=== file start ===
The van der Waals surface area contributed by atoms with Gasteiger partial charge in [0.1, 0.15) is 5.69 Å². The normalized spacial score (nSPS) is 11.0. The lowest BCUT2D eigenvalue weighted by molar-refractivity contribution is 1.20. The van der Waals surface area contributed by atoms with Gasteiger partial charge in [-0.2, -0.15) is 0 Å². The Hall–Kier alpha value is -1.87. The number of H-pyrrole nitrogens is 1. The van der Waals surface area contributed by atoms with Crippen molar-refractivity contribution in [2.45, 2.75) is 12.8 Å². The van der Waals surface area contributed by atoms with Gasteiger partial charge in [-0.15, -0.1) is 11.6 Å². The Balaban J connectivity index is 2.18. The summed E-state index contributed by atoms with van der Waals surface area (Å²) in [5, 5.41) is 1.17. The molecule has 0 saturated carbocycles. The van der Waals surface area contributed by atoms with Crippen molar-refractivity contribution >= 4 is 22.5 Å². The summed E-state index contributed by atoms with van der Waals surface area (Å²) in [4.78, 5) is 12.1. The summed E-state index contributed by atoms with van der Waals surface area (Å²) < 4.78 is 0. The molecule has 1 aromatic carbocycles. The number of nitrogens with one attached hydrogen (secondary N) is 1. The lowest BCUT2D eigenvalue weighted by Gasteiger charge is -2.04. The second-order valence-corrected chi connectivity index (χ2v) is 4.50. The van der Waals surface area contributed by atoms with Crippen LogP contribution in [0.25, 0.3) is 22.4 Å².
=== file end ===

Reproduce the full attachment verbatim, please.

The van der Waals surface area contributed by atoms with Gasteiger partial charge in [0.1, 0.15) is 5.69 Å². The normalized spacial score (nSPS) is 11.0. The lowest BCUT2D eigenvalue weighted by molar-refractivity contribution is 1.20. The van der Waals surface area contributed by atoms with Gasteiger partial charge in [-0.2, -0.15) is 0 Å². The Hall–Kier alpha value is -1.87. The number of H-pyrrole nitrogens is 1. The van der Waals surface area contributed by atoms with Crippen molar-refractivity contribution in [2.45, 2.75) is 12.8 Å². The van der Waals surface area contributed by atoms with Gasteiger partial charge in [-0.15, -0.1) is 11.6 Å². The Balaban J connectivity index is 2.18. The summed E-state index contributed by atoms with van der Waals surface area (Å²) in [5, 5.41) is 1.17. The molecule has 0 saturated carbocycles. The van der Waals surface area contributed by atoms with Crippen molar-refractivity contribution >= 4 is 22.5 Å². The summed E-state index contributed by atoms with van der Waals surface area (Å²) in [4.78, 5) is 12.1. The summed E-state index contributed by atoms with van der Waals surface area (Å²) < 4.78 is 0. The molecule has 1 aromatic carbocycles. The number of nitrogens with one attached hydrogen (secondary N) is 1. The lowest BCUT2D eigenvalue weighted by Gasteiger charge is -2.04. The second-order valence-corrected chi connectivity index (χ2v) is 4.50. The van der Waals surface area contributed by atoms with Crippen LogP contribution in [0.25, 0.3) is 22.4 Å².